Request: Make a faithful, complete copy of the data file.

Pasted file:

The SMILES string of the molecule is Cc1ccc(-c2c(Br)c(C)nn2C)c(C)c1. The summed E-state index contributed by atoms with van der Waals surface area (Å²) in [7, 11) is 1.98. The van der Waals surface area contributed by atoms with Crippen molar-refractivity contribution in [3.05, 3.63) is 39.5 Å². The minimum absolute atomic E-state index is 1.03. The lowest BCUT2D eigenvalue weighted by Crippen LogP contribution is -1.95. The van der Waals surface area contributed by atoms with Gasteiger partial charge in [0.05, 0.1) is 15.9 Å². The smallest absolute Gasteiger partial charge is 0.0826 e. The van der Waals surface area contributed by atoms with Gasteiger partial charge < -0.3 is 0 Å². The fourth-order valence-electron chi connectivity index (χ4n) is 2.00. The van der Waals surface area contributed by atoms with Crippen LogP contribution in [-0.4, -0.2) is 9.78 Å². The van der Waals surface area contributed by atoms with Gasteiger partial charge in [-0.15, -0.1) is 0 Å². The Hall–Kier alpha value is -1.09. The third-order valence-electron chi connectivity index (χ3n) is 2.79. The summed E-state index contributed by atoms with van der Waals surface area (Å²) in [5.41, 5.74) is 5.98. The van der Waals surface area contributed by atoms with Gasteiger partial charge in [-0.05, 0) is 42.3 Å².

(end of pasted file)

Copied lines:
The SMILES string of the molecule is Cc1ccc(-c2c(Br)c(C)nn2C)c(C)c1. The summed E-state index contributed by atoms with van der Waals surface area (Å²) in [7, 11) is 1.98. The van der Waals surface area contributed by atoms with Crippen molar-refractivity contribution in [3.05, 3.63) is 39.5 Å². The minimum absolute atomic E-state index is 1.03. The lowest BCUT2D eigenvalue weighted by Crippen LogP contribution is -1.95. The van der Waals surface area contributed by atoms with Gasteiger partial charge in [0.05, 0.1) is 15.9 Å². The smallest absolute Gasteiger partial charge is 0.0826 e. The van der Waals surface area contributed by atoms with Gasteiger partial charge < -0.3 is 0 Å². The fourth-order valence-electron chi connectivity index (χ4n) is 2.00. The van der Waals surface area contributed by atoms with Crippen LogP contribution in [-0.4, -0.2) is 9.78 Å². The van der Waals surface area contributed by atoms with Gasteiger partial charge in [-0.15, -0.1) is 0 Å². The Hall–Kier alpha value is -1.09. The third-order valence-electron chi connectivity index (χ3n) is 2.79. The summed E-state index contributed by atoms with van der Waals surface area (Å²) in [5.41, 5.74) is 5.98. The van der Waals surface area contributed by atoms with Gasteiger partial charge in [-0.05, 0) is 42.3 Å².